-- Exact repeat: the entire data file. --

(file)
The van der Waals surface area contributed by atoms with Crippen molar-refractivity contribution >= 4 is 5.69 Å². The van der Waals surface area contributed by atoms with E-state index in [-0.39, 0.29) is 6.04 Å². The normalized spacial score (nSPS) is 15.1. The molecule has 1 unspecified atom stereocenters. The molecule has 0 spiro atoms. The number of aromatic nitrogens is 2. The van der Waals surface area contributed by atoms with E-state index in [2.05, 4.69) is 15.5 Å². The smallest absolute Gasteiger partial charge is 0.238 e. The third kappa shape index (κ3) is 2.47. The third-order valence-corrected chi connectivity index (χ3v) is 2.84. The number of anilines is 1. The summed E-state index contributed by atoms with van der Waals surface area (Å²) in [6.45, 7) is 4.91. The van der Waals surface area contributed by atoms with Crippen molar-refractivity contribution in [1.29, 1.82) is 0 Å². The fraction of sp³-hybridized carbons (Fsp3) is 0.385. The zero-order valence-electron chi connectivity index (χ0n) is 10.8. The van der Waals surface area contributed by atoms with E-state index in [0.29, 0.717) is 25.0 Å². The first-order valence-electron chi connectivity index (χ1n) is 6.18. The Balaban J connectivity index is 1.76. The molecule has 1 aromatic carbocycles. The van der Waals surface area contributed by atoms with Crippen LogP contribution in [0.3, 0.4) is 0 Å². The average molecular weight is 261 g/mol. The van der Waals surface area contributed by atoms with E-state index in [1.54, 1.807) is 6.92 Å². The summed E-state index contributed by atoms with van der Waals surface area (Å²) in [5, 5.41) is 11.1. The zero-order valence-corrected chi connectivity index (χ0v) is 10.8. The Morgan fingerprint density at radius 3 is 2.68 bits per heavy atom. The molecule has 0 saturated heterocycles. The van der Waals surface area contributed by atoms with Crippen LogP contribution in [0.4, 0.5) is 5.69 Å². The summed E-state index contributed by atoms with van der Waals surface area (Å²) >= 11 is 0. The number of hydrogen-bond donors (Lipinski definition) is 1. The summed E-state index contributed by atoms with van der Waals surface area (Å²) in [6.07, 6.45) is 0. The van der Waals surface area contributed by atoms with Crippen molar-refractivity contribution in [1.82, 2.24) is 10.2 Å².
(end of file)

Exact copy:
The van der Waals surface area contributed by atoms with Crippen molar-refractivity contribution >= 4 is 5.69 Å². The van der Waals surface area contributed by atoms with E-state index in [-0.39, 0.29) is 6.04 Å². The normalized spacial score (nSPS) is 15.1. The molecule has 1 unspecified atom stereocenters. The molecule has 0 spiro atoms. The number of aromatic nitrogens is 2. The van der Waals surface area contributed by atoms with E-state index in [2.05, 4.69) is 15.5 Å². The smallest absolute Gasteiger partial charge is 0.238 e. The third kappa shape index (κ3) is 2.47. The third-order valence-corrected chi connectivity index (χ3v) is 2.84. The number of anilines is 1. The summed E-state index contributed by atoms with van der Waals surface area (Å²) in [6.45, 7) is 4.91. The van der Waals surface area contributed by atoms with Crippen molar-refractivity contribution in [1.29, 1.82) is 0 Å². The fraction of sp³-hybridized carbons (Fsp3) is 0.385. The zero-order valence-electron chi connectivity index (χ0n) is 10.8. The van der Waals surface area contributed by atoms with E-state index in [0.29, 0.717) is 25.0 Å². The first-order valence-electron chi connectivity index (χ1n) is 6.18. The Balaban J connectivity index is 1.76. The molecule has 1 aromatic carbocycles. The van der Waals surface area contributed by atoms with Crippen LogP contribution in [0.3, 0.4) is 0 Å². The average molecular weight is 261 g/mol. The van der Waals surface area contributed by atoms with E-state index in [1.54, 1.807) is 6.92 Å². The summed E-state index contributed by atoms with van der Waals surface area (Å²) in [5, 5.41) is 11.1. The zero-order valence-corrected chi connectivity index (χ0v) is 10.8. The Morgan fingerprint density at radius 3 is 2.68 bits per heavy atom. The molecule has 0 saturated heterocycles. The van der Waals surface area contributed by atoms with Crippen LogP contribution in [0.4, 0.5) is 5.69 Å². The summed E-state index contributed by atoms with van der Waals surface area (Å²) >= 11 is 0. The number of hydrogen-bond donors (Lipinski definition) is 1. The summed E-state index contributed by atoms with van der Waals surface area (Å²) in [6.07, 6.45) is 0. The van der Waals surface area contributed by atoms with Crippen molar-refractivity contribution in [1.82, 2.24) is 10.2 Å².